Basel, a picturesque city located on the Rhine River in Switzerland, will be hosting the 49th iteration of its annual art festival, Art Basel, kicking off tomorrow. The high profile event attracts art enthusiasts from across the globe, and is known for the prolific array of work that it exhibits, as well as for the diversity of its attendants. This year’s event will feature thousands of pieces crafted by artists from thirty-five different countries, displayed by an astounding 290 galleries.
However, Sven Eisenhut, one of Art Basel’s original founders, noticed one thing lacking from the historic art festival—a focus on photography. Rather than simply trying to accrue more photographic work to be included in the general festival, Eisenhut took it upon himself to create an entirely new event—the aptly named Photo Basel.
As Eisenhut says,
“Over time we just realized that we don’t see a lot of photography during Art Basel week in general, so a few colleagues of mine and I started doing this as a hobby. We just felt that photography does need space and a room of its own.”
Photo Basel is now in its fourth year of existence, and in contrast to the heavily-trafficked and sprawling Art Basel, the newer undertaking is intended to be smaller and more intimate. While Art Basel typically draws crowds upwards of 100,000, Eisenhut’s photography-centered spinoff
“distinguishes itself by being manageably small, so that it can be visited within just an hour and not exhaust visitors who’ve already been inundated with contemporary art”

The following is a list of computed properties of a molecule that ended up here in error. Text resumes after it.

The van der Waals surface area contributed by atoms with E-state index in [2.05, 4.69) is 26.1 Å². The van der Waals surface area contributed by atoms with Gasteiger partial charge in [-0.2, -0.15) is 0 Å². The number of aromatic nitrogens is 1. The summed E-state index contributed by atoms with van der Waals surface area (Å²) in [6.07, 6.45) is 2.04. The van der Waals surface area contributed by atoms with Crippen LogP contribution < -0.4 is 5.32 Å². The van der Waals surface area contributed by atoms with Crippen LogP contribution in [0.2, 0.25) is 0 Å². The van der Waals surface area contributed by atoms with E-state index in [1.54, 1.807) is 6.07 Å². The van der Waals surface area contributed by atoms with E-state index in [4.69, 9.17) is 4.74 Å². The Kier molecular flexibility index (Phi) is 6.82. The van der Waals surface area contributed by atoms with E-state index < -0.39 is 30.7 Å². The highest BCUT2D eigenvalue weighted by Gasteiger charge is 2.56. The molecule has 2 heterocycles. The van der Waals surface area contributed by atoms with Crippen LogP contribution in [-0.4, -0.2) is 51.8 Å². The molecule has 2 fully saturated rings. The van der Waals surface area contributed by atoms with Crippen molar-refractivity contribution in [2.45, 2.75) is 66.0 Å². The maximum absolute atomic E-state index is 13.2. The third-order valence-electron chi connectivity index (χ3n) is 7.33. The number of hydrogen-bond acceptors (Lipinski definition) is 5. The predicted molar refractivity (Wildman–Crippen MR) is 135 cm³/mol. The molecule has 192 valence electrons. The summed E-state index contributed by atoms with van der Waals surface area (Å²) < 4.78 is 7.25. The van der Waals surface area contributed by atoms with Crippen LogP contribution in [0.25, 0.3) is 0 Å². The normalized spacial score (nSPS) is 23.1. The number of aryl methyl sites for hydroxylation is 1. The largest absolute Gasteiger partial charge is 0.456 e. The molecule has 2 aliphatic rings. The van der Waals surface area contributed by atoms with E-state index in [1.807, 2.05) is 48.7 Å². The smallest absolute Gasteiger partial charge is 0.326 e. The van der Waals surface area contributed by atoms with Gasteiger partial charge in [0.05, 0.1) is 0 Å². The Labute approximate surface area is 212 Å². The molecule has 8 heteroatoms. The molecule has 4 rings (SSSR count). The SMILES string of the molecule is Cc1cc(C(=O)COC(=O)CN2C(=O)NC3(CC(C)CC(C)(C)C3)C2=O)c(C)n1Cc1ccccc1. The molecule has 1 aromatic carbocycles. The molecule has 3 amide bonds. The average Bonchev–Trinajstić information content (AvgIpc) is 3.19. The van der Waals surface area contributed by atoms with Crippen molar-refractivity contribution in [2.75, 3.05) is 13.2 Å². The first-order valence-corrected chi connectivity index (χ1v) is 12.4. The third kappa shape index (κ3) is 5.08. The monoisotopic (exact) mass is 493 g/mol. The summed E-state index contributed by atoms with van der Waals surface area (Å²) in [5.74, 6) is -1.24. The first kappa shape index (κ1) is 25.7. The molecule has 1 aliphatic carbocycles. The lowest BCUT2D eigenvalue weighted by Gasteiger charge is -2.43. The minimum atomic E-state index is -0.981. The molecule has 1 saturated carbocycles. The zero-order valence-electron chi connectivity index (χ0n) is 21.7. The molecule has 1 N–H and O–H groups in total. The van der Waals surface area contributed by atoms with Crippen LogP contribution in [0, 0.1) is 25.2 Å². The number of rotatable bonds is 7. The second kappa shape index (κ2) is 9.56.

Photo Basel will also democratize the art scene in the sense that its works will be available for much lower prices than those typically offered at the larger festival. Now this isn’t saying a whole lot, as average prices will still fall between $4,000 and $10,000 USD, but it’s still more affordable than the 6 or 7 figure price tags found at Art Basel.
Among the works set to be included are
“a new curated section, Master Cabinet, featuring rare vintage photographs by historically significant documentary photographers…[and] works by seven contemporary Japanese women — both emerging and established photographers — priced from about 500 to 10,000 Swiss Francs.”
To read up more on the international art fair, click here.
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